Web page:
324
VII. The Last God [408-409]

decision and so for the playing out of the strife and thus for the sheltering in beings.

Whether this call of the extreme intimation, this most concealed appropriation, still happens openly, or whether the plight becomes mute instead and all reigning is withheld, and whether the call is still taken up, provided it does happen at all, and whether the leap into Da-sein and thus, out of the truth of the latter, the turning still become history—therein is decided the future of humans. They may for centuries still ravish and devastate the planet with their machinations, and the monstrousness of this drive may "develop" to an inconceivable extent, assume the form of an apparent strictness, and become the measuring regulation of the devastated as such; the greatness of beyng will remain closed off, since decisions about truth and untruth and their essence no longer arise. All that matters is the calculation of the success and failure of the machinations. This calculation extends into a presumed "eternity," which is not such but is only the endless "and so on" of what is most desolate and most fleeting.

Where the truth of being is not willed, not incorporated into a willing of knowledge and experience, into a questioning, there all time-space is withdrawn from the moment, i.e., from the flashing up of beyng out of the enduring of the simple and always incalculable event.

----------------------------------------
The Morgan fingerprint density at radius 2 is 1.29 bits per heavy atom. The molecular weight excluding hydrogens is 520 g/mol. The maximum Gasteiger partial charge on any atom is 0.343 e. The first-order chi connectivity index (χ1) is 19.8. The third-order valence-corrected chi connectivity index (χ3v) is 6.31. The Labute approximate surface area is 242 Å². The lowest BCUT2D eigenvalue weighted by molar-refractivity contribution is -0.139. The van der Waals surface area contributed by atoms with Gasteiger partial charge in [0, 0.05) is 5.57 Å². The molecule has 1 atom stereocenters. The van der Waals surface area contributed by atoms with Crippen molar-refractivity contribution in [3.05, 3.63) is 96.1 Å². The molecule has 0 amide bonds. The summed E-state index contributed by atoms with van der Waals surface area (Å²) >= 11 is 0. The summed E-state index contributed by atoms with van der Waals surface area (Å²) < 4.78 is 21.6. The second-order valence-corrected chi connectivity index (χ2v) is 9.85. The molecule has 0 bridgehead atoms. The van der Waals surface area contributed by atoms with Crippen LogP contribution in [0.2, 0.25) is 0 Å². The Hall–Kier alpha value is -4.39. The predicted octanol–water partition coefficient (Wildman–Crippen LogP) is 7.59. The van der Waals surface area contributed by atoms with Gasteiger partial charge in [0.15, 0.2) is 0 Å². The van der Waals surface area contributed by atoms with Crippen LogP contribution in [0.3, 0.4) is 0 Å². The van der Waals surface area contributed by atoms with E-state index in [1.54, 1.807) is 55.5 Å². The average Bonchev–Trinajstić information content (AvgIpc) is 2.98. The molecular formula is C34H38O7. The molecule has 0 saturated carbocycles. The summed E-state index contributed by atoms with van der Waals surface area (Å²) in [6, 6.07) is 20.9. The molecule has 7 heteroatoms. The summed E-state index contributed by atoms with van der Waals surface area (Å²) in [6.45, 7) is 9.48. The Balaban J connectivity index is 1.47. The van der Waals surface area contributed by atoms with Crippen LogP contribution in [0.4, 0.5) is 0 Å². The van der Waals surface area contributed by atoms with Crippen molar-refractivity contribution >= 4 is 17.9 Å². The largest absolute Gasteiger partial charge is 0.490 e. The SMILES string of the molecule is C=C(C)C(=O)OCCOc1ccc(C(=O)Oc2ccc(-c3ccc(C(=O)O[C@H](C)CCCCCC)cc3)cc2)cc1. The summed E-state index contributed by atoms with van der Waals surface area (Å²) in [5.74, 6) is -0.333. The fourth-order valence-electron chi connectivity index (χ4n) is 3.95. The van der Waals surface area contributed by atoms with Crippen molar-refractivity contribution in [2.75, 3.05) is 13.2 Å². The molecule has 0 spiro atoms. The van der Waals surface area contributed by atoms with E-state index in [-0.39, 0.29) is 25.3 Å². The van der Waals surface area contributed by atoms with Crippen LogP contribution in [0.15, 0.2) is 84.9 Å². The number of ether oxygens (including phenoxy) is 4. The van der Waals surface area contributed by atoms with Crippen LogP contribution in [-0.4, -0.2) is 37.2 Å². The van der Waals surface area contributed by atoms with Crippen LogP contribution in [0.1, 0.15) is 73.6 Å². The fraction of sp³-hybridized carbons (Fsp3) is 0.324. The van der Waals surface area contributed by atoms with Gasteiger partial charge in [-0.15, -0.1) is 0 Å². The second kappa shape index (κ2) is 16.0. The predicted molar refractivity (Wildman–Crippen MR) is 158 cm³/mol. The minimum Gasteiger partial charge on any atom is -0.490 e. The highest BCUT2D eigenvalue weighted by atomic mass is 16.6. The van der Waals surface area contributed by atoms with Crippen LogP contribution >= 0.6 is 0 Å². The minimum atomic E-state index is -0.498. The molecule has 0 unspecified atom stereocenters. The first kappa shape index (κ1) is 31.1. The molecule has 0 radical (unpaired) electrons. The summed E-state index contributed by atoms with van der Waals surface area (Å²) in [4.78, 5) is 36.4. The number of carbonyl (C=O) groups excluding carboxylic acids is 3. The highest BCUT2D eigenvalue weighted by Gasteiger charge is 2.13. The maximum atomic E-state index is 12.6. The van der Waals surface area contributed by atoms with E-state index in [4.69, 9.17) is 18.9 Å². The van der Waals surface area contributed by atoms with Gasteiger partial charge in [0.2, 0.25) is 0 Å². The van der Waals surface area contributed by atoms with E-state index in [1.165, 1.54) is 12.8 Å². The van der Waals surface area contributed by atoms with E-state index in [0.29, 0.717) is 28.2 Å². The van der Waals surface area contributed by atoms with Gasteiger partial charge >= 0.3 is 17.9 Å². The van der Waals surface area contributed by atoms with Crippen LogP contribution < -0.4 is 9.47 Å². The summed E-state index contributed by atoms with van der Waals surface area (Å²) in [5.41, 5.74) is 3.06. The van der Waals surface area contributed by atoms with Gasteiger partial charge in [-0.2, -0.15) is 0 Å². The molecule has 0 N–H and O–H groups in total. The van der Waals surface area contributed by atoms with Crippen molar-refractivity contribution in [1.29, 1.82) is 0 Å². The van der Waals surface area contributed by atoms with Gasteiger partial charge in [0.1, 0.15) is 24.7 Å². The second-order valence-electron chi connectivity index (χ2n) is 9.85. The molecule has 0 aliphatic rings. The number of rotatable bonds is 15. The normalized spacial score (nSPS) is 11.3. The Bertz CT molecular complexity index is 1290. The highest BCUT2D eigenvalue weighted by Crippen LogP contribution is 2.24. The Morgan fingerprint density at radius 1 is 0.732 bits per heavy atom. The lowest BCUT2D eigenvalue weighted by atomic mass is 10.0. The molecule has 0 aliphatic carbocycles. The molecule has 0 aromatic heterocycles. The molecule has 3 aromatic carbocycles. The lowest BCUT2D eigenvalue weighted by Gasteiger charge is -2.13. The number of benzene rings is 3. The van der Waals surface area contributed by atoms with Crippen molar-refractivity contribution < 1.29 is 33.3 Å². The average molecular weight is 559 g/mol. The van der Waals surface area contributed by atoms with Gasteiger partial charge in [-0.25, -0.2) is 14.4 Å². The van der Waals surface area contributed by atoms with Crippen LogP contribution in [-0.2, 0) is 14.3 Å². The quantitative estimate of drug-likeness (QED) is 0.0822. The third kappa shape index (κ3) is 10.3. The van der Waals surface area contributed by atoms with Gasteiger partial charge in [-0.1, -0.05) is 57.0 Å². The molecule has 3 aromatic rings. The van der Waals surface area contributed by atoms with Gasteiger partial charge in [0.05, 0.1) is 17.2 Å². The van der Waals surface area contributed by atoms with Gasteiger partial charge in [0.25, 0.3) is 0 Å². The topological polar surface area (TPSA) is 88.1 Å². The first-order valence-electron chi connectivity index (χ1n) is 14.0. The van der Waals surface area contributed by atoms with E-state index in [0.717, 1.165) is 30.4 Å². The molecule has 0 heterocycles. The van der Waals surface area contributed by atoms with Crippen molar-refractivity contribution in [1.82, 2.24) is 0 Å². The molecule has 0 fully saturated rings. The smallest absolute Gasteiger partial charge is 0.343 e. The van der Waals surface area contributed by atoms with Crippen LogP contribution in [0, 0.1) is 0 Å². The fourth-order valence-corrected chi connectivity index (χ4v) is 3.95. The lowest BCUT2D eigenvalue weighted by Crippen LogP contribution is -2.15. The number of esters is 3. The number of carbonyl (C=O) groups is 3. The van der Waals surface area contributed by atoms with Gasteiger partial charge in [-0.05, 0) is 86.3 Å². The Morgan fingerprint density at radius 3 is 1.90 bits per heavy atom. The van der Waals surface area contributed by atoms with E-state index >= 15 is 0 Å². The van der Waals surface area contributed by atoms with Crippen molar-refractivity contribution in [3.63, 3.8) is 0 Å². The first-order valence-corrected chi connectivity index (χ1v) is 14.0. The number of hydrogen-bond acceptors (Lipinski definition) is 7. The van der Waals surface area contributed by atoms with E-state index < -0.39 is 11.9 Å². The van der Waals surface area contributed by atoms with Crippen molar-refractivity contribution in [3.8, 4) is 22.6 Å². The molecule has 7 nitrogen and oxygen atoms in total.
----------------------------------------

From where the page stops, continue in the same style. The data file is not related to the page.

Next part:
Or else the moment still belongs only to the most solitary solitudes, although these are denied a grounding comprehension of the instituting of a history.

Yet these moments, and they alone, can become the preparations in which the turning of the event unfolds into truth and joins truth.

Indeed, only pure persistence in the simple and essential, which are uncompellable, is mature enough for the preparation of such preparedness; the fleetingness of the frenetically self-surpassing machinations is never so mature.


256. The last god2


essentially occurs in the intimation, in the intrusion and remaining absent of the advent as well as of the absconding of the gods that essentially occur as having been [gewesend] and of their concealed transformation. The last god is not the event itself and yet is in need of the event as that to which the one who grounds the "there" belongs.



2. Cf. The leap. 142. The essence of beyng and 146. Beyng and non-beyng; Prospect. 45. The "decision."



Contributions to Philosophy (of the Event) (GA 65) by Martin Heidegger